On Campus

‘Don’t make surprise, unannounced visits’

Ryerson advises students and parents how to cope with university

Ryerson’s department of public affairs has some advice for students and parents to help both adjust to university life.

Here are the tips for students:

1. Relax. Everyone else is going through the same thing you’re going through. So go and introduce yourself to someone new. Chances are they don’t know anyone else either.

2. Get to know your city. Get on public transit and get familiar with the different travel routes.

3. It’s OK if you don’t know how to do everything right away. That’s what your family and friends are there for. So call them up.

4. Prioritize. It may be easy to “forget” to do your readings and keep up with your work, but if you let these things slide, chances are you won’t have a reason to be living on your own for much longer.

5. Get connected. There are numerous events going on to suit everyone’s tastes. Whether it be program-specific, faculty-wide, religious, athletic, or just plain entertainment — there’s a little something for everyone. This is your chance to meet new people, and the more people you meet, and the more activities you do, the less likely you are to be homesick.

6. Have a late class? Stayed late at the library? Be safe. Check out your school’s website for security programs or head over to your student union office to find out what they can do for you.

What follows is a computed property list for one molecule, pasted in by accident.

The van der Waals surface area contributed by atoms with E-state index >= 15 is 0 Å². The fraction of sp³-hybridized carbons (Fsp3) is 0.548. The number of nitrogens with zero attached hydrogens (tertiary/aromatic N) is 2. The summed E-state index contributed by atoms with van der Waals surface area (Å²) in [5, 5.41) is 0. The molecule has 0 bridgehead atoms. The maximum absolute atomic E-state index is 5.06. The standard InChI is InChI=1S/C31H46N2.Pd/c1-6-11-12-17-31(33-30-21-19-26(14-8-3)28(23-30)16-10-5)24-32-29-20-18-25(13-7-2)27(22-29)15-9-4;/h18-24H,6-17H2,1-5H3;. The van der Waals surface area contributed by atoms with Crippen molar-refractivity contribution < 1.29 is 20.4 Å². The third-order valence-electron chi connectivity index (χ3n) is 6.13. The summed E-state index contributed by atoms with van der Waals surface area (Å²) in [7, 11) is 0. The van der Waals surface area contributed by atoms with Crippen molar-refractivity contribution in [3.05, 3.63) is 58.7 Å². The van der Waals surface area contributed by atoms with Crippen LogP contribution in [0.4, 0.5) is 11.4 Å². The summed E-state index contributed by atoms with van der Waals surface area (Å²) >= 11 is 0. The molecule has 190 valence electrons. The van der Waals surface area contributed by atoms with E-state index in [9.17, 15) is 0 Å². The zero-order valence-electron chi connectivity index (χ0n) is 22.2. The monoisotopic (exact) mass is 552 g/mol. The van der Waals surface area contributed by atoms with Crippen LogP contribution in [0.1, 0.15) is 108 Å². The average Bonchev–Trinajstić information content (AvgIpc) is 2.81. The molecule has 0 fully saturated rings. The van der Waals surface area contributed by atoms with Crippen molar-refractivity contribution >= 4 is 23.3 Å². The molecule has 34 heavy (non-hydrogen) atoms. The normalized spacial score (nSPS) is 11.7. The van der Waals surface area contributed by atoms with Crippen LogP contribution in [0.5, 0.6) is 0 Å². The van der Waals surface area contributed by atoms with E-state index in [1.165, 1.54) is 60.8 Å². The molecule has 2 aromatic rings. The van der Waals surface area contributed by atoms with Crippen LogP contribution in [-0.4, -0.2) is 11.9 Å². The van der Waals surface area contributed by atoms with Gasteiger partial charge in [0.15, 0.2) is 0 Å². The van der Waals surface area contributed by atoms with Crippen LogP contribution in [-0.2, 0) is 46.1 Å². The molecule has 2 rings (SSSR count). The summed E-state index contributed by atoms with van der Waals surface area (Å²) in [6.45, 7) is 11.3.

7. Balance is the key. There is so much going on all the time that you can easily lose track of time — so allocate it efficiently. Make sure you have time for your studies, yourself, and time to go out and have fun.

8. Enjoy it all. There are going to be some really great times, some really bad times, and some in the middle, but all of these experiences are necessary for you to get accustomed to this new life. So stay positive.

And here are the tips for parents:

1. Your continued support through any changes (dress, interests, level of academic success, etc.) will be an important part of your student’s success.

2. Don’t be surprised if there is an initial drop in grades or concern about workload.

3. Send pictures and news items from your hometown paper.

4. Don’t make surprise, unannounced visits.

5. Expect the frequency of communication to lessen with time, it means they’ve made a successful transition. If there is a sudden drop-off in contact, however, calmly and tactfully inquire to see if things are OK.

6. Write even if they don’t write back.

7. Ask questions, but not too many. Express interest without seeming like you’re interfering. Remember, this is a transition into independence. Students may take excessive parental interest to mean that you don’t trust them as they are gaining a sense of autonomy.

8. Anticipate more bad news than good news, at least at first.

9. Students are under a lot of pressure and stress, with a fair measure of insecurity. So when those first phone calls come, do not respond by saying, “But these are the best years of your life.”

10. Assess how street-smart your son or daughter is. Discuss safety issues with them and encourage them to find out about campus safety and security, travelling around campus at night and emergency procedures.

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